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June 9, 2011 (Alpine) - Alpine Community Network reports that an Alpine resident has informed ACN of a mountain lion siting in broad daylight.  According to ACN director Angela Brookshire, ""I received an email this morning from an Alpine Resident who told me that on their way to work at Sycuan Casino at approximately 6:50 a.m. they spotted a Mountain Lion at the corner of Tavern Rd. and Dehesa Rd. in Alpine."


Mountain lions are protected under California and it is illegal to shoot or trap them.  Viewing a lion is considered a rare treat by many, however caution is advised.  Local lions are generally shy and seen primarily in wilderness and backcountry regions, rarely threatening humans. Sightings in populated areas are rare.  However earlier this year a lion was spotted in a tree in downtown Alpine and near a school in Jamul. 


Lions are often attracted by easy prey, so it's wise to keep chickens in coops and small pets indoors where possible.  If walking or hiking in an area known to have mountain lions, it's a good idea to carry a walking stick and a whistle.  Pepper spray has also been known to fend off a lion.


Residents are advised to be alert and use caution in the vicinity.  If you know of additional mountain lion sightings, please contact


In addition, Paula Dickenson with the Alpine Sheriff's substation asks that if you see a lion in the area, please  contact the Sheriff's non-emergency number, 858 565-5200 immediately, especially if there is an immediate threat to the community. "Last year we received the information days later," she said.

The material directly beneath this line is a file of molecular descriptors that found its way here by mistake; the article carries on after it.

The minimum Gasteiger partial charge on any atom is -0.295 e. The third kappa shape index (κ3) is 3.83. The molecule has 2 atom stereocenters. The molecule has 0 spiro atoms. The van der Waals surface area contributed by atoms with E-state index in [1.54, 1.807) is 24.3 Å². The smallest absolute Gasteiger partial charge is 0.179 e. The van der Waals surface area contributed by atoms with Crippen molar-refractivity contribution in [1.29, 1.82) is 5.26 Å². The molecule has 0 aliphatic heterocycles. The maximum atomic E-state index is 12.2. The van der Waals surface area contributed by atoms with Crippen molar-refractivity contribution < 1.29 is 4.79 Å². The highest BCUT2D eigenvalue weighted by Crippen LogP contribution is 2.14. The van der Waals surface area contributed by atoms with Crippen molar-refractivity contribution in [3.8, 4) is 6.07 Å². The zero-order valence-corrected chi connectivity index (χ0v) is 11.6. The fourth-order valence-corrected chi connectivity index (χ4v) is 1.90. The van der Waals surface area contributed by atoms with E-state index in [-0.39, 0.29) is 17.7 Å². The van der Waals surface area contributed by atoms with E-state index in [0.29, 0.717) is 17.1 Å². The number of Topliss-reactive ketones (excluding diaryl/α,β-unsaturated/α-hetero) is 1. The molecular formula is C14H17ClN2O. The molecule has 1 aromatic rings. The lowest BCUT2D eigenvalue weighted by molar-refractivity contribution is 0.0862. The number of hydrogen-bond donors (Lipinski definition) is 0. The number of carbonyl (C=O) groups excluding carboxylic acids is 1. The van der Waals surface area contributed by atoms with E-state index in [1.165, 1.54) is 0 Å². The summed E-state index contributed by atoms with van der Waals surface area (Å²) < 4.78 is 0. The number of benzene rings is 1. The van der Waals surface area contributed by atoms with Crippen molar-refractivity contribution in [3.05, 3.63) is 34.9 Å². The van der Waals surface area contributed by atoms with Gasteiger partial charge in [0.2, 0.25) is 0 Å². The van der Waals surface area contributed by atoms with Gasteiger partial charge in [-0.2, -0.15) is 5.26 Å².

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Update on mountain lion


Several residents in Alpine now say that the mountain lion has been in that area for years, causing no problems to people.

We also we received the following comment from reader Danielle Cook of Jacumba:

"Several weeks ago, we had a house guest with a dog. He took his dog out for a stroll around the Jacumba pond (on the dge of town) early one morning and much to his and his dogs surprise, came face to face with a mountain lion. The respective parties paused and looked at each other in astonishment. After a few tense moments, the mountain lion melted into the underbrush. Our house guest cut his walk short!"

In addition, responding to reader concerns, Paula Dickenson with the Alpine Sheriff's substation clarified that Sheriff deputies are concerned with the safety of residents, but do not shoot or relocate animals without justification.  "The situation dictates what action is taken," she said. "It's a fact of life that we live among the mountain lions and snakes and whatever is there in our wilderness. That is why we live here and not in the city."


View additional discussion about lion sightings in the Alpine Community Network:


Miriam Rafery, Editor